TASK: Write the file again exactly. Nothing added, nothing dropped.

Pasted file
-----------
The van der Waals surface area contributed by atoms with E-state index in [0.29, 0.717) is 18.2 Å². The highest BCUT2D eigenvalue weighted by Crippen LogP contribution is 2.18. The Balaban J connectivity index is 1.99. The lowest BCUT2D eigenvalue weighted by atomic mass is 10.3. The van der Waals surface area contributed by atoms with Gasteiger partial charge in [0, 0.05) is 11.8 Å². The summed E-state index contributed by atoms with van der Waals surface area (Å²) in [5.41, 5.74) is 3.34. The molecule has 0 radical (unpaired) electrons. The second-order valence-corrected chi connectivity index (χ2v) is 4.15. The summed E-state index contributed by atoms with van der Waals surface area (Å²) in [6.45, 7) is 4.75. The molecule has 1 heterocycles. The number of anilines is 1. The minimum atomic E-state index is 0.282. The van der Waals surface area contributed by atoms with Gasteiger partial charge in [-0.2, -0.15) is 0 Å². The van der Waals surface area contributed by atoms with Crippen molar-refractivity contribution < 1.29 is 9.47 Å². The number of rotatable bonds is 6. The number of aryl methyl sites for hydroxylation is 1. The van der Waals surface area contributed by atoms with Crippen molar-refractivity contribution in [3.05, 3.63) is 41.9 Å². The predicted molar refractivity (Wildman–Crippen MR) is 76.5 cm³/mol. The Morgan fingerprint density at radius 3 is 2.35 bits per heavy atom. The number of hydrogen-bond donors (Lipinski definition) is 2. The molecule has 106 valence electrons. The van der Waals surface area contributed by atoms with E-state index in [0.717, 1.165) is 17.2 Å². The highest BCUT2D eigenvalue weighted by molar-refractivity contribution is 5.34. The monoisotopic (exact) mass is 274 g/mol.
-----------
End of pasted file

The van der Waals surface area contributed by atoms with E-state index in [0.29, 0.717) is 18.2 Å². The highest BCUT2D eigenvalue weighted by Crippen LogP contribution is 2.18. The Balaban J connectivity index is 1.99. The lowest BCUT2D eigenvalue weighted by atomic mass is 10.3. The van der Waals surface area contributed by atoms with Gasteiger partial charge in [0, 0.05) is 11.8 Å². The summed E-state index contributed by atoms with van der Waals surface area (Å²) in [5.41, 5.74) is 3.34. The molecule has 0 radical (unpaired) electrons. The second-order valence-corrected chi connectivity index (χ2v) is 4.15. The summed E-state index contributed by atoms with van der Waals surface area (Å²) in [6.45, 7) is 4.75. The molecule has 1 heterocycles. The number of anilines is 1. The minimum atomic E-state index is 0.282. The van der Waals surface area contributed by atoms with Gasteiger partial charge in [-0.2, -0.15) is 0 Å². The van der Waals surface area contributed by atoms with Crippen molar-refractivity contribution < 1.29 is 9.47 Å². The number of rotatable bonds is 6. The number of aryl methyl sites for hydroxylation is 1. The van der Waals surface area contributed by atoms with Crippen molar-refractivity contribution in [3.05, 3.63) is 41.9 Å². The predicted molar refractivity (Wildman–Crippen MR) is 76.5 cm³/mol. The Morgan fingerprint density at radius 3 is 2.35 bits per heavy atom. The number of hydrogen-bond donors (Lipinski definition) is 2. The molecule has 106 valence electrons. The van der Waals surface area contributed by atoms with E-state index in [0.717, 1.165) is 17.2 Å². The highest BCUT2D eigenvalue weighted by molar-refractivity contribution is 5.34. The monoisotopic (exact) mass is 274 g/mol.